Since September we’ve been working our way through the second major section of Isaiah in a series I’ve called the Servant and the City. Today with chapter 55 we reach the end of this section. So let me summarize where we’ve been. The name for the series derives from the dominance of the Servant theme in these chapters. As you know there are four Servant Songs here, the fourth of which is so significant to the message of Isaiah that we examined it quite closely on communion Sundays. In many ways Isaiah 53 is the climax of the book, or at least presents the way that the central conflict is resolved. The central conflict, going back to the first part of the book, is the unwillingness of God’s people, specifically the people of Jerusalem, to believe and obey God. And in the fourth Servant Song, the conflict is resolved: the Servant of Yahweh will redeem his people through his life, suffering, death, and resurrection.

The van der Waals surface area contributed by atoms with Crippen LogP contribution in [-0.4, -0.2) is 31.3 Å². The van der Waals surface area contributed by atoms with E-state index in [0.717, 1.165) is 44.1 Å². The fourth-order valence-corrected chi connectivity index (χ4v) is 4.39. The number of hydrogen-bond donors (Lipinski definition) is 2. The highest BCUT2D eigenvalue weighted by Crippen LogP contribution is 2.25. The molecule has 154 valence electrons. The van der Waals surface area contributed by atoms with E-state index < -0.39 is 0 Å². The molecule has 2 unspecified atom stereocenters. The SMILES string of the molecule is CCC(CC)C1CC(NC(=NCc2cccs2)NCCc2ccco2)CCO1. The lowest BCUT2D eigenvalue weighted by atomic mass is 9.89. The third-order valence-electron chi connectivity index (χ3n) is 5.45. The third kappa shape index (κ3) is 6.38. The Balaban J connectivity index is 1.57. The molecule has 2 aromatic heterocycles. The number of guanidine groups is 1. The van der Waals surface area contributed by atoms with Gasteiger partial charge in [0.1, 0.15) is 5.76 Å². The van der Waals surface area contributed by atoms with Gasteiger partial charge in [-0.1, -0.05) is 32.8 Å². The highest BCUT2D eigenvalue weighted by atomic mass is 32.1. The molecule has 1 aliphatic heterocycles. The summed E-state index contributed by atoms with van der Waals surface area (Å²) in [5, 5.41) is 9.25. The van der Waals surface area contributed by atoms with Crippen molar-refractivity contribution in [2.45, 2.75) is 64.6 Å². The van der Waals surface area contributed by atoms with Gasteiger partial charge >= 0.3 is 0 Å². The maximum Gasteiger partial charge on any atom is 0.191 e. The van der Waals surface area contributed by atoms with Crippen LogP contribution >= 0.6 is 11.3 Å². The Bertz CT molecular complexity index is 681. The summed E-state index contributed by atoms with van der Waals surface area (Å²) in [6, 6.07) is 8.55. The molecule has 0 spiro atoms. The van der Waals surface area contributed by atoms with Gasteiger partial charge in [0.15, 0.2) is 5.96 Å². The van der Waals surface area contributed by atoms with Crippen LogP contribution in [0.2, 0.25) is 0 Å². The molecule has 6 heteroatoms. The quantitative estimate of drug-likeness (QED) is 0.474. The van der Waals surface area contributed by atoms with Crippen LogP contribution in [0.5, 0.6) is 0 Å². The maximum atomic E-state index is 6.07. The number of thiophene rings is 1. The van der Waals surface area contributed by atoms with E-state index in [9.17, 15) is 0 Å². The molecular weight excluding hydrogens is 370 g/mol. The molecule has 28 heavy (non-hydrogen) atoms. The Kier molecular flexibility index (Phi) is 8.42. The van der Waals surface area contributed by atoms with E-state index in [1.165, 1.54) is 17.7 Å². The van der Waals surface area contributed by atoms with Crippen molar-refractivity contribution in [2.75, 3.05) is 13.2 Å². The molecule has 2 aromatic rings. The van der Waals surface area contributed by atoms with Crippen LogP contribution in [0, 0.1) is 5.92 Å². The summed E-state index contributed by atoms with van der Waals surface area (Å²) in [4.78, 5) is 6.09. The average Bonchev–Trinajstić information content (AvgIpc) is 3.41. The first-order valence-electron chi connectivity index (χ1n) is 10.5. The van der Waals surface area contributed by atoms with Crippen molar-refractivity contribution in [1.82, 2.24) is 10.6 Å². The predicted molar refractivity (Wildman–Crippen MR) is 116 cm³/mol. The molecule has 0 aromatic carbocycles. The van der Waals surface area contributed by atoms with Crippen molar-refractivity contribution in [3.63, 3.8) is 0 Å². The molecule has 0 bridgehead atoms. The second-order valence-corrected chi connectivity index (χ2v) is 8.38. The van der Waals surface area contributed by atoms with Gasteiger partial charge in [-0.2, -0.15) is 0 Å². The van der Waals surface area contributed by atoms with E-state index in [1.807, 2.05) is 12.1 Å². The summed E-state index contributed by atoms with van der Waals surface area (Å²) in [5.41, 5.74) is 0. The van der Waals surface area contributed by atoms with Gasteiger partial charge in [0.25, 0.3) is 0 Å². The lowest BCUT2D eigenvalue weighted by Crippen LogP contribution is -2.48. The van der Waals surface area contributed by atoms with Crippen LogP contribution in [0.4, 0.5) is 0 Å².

That brings us to the chapters 54 and 55. If Isaiah in chapter 54 details the objective results of the Servant’s suffering, then in chapter 55 the prophet tells his readers how they—indeed, how we—can enter into those objective results.
Title: The Invitation
Text: Isaiah 55